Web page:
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He's Pushing It

Moss wasn't suspended for traffic incident, the latest problem for talented receiver


The TV cameras were rolling last month as Randy Moss walked through the lobby of the Hennepin County Adult Detention Center in Minneapolis. Several reporters waited outside in the drizzle, and, even through the thick glass windows, they could hear the Minnesota Viking receiver whistling a tune. He popped open an exit door and the throng was there to greet him.

"Randy, can you fill us in on what happened?" a reporter shouted.

"No. You'll hear about it later."

"What can you tell us?" asked another.

"What you already know."

More prodding. Moss grew increasingly agitated.

"You're going to hear my side later.... When I feel like talking, that's when later's going to be."

He said he was "treated bad" during his night in jail, that it was all a misunderstanding, that he was confused a day earlier when he allegedly used his 2002 Lexus to push a traffic-control agent a half-block when she tried to stop him from making an illegal turn. He didn't want to talk about the incident now, though, not three steps out of jail. A reporter persisted.

"Was it a wrong turn ..."

"What'd I just tell you, woman?" Moss snapped. "I'm not getting into that."


Whistling? Yes. Carefree? Hardly.

The pressure is building on Moss, and the 25-year-old receiver is at a troubling crossroads. He faces two misdemeanor charges for his traffic transgressions, and one count of drug possession after police found a small amount of marijuana in his car. Although the drug charge carries a maximum $200 fine, it could wind up costing Moss a lot more. He reportedly failed an NFL drug test last year, and a second such violation might lead to suspension.

His public image is in tatters, and his team isn't doing much better. The Vikings are 0-4 for the first time since 1967, and first-year Coach Mike Tice is desperately trying to halt the free fall, against the backdrop of published reports that the team is on the verge of being sold. Two Minnesota groups are the leading candidates; one is headed by Timberwolves' owner Glen Taylor.

Mercifully, this the Vikings' week off.

It was Tice who came up with the idea of the "Randy Ratio," having quarterback Daunte Culpepper throw to Moss at least 40% of the time. Instead of producing spectacular pass plays, the Culpepper-Moss pairing has been a spectacle, with the two screaming at each other on the sideline.

"The word is already out that I'm a demon," Moss said in a tearful interview with ESPN's Andrea Kremer, granted after his arrest. "Before that, I was just a bad guy. I'm just ... attitude, this and that. Now, I'm reckless and a demon. My head is already chopped off."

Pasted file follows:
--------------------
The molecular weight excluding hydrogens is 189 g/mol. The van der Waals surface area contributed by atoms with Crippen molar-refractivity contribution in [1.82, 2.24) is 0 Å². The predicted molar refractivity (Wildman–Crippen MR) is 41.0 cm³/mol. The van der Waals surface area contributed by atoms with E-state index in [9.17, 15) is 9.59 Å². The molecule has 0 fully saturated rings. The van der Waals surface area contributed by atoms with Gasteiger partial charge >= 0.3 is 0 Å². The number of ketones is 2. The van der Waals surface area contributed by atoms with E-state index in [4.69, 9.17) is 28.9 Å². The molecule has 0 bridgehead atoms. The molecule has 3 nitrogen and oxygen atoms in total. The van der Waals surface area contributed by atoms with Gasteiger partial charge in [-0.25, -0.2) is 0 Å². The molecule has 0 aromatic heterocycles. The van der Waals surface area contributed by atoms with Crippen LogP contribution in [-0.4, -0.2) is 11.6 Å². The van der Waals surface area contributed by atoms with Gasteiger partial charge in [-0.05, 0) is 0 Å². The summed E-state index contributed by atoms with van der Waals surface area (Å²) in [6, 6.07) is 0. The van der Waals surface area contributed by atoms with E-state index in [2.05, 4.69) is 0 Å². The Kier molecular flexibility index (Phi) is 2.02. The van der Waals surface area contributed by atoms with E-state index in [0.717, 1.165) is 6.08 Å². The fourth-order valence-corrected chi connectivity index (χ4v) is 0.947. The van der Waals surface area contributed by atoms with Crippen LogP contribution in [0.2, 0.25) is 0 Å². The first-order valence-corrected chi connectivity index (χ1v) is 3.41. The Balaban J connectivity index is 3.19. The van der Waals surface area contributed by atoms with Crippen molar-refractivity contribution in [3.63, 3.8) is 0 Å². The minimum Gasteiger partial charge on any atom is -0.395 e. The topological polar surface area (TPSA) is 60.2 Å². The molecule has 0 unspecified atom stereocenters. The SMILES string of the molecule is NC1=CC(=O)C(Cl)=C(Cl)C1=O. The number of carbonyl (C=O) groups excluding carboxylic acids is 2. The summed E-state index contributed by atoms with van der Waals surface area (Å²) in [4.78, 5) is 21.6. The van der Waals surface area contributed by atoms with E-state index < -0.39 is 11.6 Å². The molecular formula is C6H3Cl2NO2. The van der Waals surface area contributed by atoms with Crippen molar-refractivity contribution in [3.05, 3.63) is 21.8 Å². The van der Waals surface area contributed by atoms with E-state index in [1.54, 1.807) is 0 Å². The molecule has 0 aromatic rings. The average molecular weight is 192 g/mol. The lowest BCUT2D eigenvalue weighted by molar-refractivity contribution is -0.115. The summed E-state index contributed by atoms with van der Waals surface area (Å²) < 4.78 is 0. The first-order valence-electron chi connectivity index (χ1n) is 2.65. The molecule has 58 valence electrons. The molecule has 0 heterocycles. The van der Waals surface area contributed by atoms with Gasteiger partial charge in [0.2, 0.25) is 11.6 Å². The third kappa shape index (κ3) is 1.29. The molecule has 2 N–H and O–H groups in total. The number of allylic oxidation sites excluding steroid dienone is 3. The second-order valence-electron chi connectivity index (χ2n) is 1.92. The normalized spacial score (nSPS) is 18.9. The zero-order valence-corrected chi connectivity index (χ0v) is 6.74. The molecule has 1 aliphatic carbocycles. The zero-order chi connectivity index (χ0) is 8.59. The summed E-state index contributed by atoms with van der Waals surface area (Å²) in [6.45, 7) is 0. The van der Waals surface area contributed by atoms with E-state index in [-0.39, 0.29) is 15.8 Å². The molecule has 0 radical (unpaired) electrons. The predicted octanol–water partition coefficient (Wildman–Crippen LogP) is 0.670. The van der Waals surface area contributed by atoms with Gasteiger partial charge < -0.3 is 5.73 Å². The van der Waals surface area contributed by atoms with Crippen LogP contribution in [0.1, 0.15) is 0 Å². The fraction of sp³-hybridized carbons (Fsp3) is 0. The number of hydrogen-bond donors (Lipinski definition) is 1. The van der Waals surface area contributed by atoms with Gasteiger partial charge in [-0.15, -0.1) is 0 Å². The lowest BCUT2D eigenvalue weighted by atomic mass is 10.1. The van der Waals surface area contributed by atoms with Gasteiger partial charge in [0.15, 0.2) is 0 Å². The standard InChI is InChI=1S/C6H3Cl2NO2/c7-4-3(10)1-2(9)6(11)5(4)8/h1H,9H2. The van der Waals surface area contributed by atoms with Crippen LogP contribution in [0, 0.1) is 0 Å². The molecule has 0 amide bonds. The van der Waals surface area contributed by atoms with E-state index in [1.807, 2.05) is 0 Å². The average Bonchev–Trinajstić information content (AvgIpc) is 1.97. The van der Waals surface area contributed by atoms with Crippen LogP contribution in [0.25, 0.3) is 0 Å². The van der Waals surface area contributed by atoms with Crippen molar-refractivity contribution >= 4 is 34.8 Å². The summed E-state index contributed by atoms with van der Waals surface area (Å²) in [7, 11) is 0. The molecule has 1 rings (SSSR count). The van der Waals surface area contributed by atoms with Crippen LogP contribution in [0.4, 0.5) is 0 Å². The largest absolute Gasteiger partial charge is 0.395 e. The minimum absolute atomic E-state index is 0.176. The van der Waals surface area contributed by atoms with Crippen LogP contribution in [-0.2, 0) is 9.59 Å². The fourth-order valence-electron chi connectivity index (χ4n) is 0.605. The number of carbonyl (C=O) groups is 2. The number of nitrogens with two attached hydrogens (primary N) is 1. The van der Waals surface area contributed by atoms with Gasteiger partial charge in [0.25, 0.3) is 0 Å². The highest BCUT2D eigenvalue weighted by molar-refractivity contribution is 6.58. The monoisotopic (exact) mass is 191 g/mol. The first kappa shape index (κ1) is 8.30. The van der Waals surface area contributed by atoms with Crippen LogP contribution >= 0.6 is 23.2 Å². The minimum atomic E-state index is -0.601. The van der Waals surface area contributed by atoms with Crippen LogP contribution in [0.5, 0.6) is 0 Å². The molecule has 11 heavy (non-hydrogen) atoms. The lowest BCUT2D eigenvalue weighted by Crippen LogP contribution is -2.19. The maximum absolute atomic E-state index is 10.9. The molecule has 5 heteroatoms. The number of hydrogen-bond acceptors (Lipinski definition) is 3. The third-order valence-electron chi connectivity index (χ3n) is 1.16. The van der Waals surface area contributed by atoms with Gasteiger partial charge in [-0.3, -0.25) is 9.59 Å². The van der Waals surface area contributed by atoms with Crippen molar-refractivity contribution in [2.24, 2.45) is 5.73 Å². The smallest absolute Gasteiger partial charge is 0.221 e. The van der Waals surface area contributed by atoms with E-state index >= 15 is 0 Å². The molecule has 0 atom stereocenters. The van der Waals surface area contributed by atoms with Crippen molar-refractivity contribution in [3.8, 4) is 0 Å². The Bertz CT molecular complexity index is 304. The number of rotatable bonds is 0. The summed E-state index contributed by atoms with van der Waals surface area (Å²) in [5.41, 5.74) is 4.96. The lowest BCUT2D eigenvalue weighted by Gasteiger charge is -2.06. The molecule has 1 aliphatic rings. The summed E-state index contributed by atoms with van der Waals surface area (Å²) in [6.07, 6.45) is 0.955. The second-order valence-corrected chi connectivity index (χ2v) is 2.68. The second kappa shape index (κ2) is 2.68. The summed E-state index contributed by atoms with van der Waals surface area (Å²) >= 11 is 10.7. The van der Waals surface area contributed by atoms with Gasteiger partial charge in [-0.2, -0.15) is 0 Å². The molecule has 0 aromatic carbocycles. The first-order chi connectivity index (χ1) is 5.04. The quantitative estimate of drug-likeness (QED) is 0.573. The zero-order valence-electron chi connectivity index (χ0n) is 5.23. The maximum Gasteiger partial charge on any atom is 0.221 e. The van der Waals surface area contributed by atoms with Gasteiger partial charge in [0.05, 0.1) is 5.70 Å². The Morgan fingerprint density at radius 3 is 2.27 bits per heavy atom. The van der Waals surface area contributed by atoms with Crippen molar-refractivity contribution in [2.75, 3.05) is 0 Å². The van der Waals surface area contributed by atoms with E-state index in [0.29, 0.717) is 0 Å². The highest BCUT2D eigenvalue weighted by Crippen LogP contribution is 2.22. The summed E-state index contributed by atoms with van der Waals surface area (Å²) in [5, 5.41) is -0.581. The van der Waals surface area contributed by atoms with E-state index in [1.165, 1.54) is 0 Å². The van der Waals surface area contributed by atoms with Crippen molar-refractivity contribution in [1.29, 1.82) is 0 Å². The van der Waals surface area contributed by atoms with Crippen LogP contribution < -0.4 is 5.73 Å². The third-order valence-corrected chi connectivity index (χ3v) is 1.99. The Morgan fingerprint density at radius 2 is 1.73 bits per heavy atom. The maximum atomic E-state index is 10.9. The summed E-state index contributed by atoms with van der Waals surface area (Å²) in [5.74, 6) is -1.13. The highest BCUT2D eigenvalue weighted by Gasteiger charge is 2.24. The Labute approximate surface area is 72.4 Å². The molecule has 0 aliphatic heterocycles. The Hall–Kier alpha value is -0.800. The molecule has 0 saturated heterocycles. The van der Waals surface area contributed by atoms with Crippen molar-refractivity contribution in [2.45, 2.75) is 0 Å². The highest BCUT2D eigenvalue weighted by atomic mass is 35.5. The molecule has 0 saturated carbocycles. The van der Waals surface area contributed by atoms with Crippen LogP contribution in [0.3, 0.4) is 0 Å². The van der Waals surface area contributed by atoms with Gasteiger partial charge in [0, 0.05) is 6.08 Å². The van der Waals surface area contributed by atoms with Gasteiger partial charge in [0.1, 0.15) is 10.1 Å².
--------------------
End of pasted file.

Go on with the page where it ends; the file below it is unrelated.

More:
Often, it seems, Moss acts as if he had no head in the first place. Despite his tremendous physical ability and a record-breaking college career at Division I-AA Marshall, he fell to the 21st pick in the 1998 draft because of character questions.

He first ran afoul of the law in 1995, during his senior year at DuPont High in Rand, W.Va., when he pleaded guilty to two counts of battery and was sentenced to 30 days in jail for kicking another student. Sixty days were tacked onto Moss' sentence after he tested positive for marijuana during his first week in jail.

Not only did those convictions cost Moss scholarship offers to Notre Dame and Florida State, they scared off plenty of NFL scouts who saw him as enormously talented but far too much of a risk. The Vikings gave him a chance, and he made them look brilliant. As a rookie, he was the NFL's most dominant receiver, catching 69 passes for 1,313 yards with 17 touchdowns.

His numbers improved in 1999 and 2000 as he ascended to stardom and took his place among the greatest receivers in NFL history. There were embarrassing episodes--squirting a water bottle at an official; bickering with fellow receiver Cris Carter; berating Viking corporate sponsors who joined the team on a trip and demanding those benefactors move to the back of the airport bus--but nothing that team officials couldn't stomach.

Moss was seldom scolded, often rewarded. Before last season, the Vikings signed him to an eight-year deal worth $75 million. Months later, he drew the ire of many in the sports world--not only the NFL--when he said he truly plays only when he wants to play.

"That's an insult to all professional athletes," said Pat Croce, former owner of the Philadelphia 76ers. "It's an insult to all athletes. When you're getting paid to play, you don't have the determination of playing when you want to or not. That's your job. It's an insult to the fans, who want to pay to watch, whether it be on TV or in person. When someone says, 'I play when I want to play,' that insults our intelligence."

That said, Croce added that it's important that the Vikings stand by Moss, as they have. Croce steadfastly stood alongside All-Star guard Allen Iverson throughout all the player's legal problems.

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